sync: waits on all begins created within its dynamic scope

sync {

begintreeSearch(root);

}

deftreeSearch(node) {

if node == nil thenreturn;

begintreeSearch(node.right);

begintreeSearch(node.left);

}

Distributions

Data Parallelism

Task Parallelism

Locality Control

Base Language

Target Machine


Task parallelism structured tasks

Task Parallelism: Structured Tasks

cobegin: creates a task per component statement:

computePivot(lo, hi, data); cobegin {

cobegin { computeTaskA(…);

Quicksort(lo, pivot, data); computeTaskB(…);

Quicksort(pivot, hi, data); computeTaskC(…);

} // implicit join here } // implicit join

coforall: creates a task per loop iteration

coforall e in Edges {

exploreEdge(e);

} // implicit join here

Distributions

Data Parallelism

Task Parallelism

Locality Control

Base Language

Target Machine


Task parallelism task coordination

Task Parallelism: Task Coordination

sync variables:store full/empty state along with value

var result$: syncreal; // result is initially empty

sync {

begin … = result$; //block until full, leave empty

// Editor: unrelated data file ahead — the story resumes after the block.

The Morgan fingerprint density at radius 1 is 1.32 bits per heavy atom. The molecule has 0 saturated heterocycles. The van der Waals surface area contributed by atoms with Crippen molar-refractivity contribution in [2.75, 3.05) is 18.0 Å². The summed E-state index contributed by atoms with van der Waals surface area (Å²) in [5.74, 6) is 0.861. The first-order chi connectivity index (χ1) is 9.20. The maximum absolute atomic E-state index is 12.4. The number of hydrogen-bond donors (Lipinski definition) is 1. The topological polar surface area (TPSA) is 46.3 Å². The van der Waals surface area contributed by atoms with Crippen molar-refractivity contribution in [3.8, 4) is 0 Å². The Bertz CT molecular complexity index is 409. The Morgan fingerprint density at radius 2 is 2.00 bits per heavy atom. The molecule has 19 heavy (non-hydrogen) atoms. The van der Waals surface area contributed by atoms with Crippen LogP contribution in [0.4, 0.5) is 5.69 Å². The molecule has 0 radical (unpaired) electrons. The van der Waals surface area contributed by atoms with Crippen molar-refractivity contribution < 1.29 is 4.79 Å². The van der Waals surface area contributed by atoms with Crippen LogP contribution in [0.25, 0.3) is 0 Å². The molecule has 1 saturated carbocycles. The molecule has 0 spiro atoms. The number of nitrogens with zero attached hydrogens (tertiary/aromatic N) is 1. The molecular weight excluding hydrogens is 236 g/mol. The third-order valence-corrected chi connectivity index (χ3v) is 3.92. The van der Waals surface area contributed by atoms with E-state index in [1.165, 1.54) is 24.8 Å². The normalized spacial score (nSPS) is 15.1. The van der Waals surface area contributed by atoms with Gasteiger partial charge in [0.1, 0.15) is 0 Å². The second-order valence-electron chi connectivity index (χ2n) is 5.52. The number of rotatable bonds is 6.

begin result$ = …; //block until empty, leave full

}

result$.readXX(); //read value, leave state unchanged;

// other variations also supported

single-assignment variables: writeable once only

var result$: single real = begin f(); // result initially empty

… // do some other things

total += result$; // block until f() has completed

atomic sections:support transactions against memory

atomic {

newnode.next = insertpt;

newnode.prev = insertpt.prev;

insertpt.prev.next = newnode;

insertpt.prev = newnode;

}

Distributions

Data Parallelism

Task Parallelism

Locality Control

Base Language

Target Machine


Producer consumer example

Producer/Consumer example

var buff$: [0..buffersize-1] syncint;

cobegin {

producer();

consumer();

}

def producer() {

vari = 0;

for … {

i = (i+1) % buffersize;

buff$(i) = …;

}

}

def consumer() {

vari = 0;

while {

i = (i+1) % buffersize;

…buff$(i)…;

}

}

Distributions

Data Parallelism

Task Parallelism

Locality Control

Base Language

Target Machine


Quick s ort in chapel

QuickSort in Chapel

defquickSort(arr: [],

thresh: int,

low: int = arr.domain.low,

high: int = arr.domain.high) {

if high – low < 8 {

bubbleSort(arr, low, high);

} else {

constpivotVal = findPivot(arr, low, high);

constpivotLoc = partition(arr, low, high, pivotVal);

serial thresh <= 0 docobegin {

quickSort(arr, thresh-1, low, pivotLoc-1);

quickSort(arr, thresh-1, pivotLoc+1, high);

}

}

}

Distributions

Data Parallelism

Task Parallelism

Locality Control

Base Language

Target Machine


Data parallelism domains

D

Data Parallelism: Domains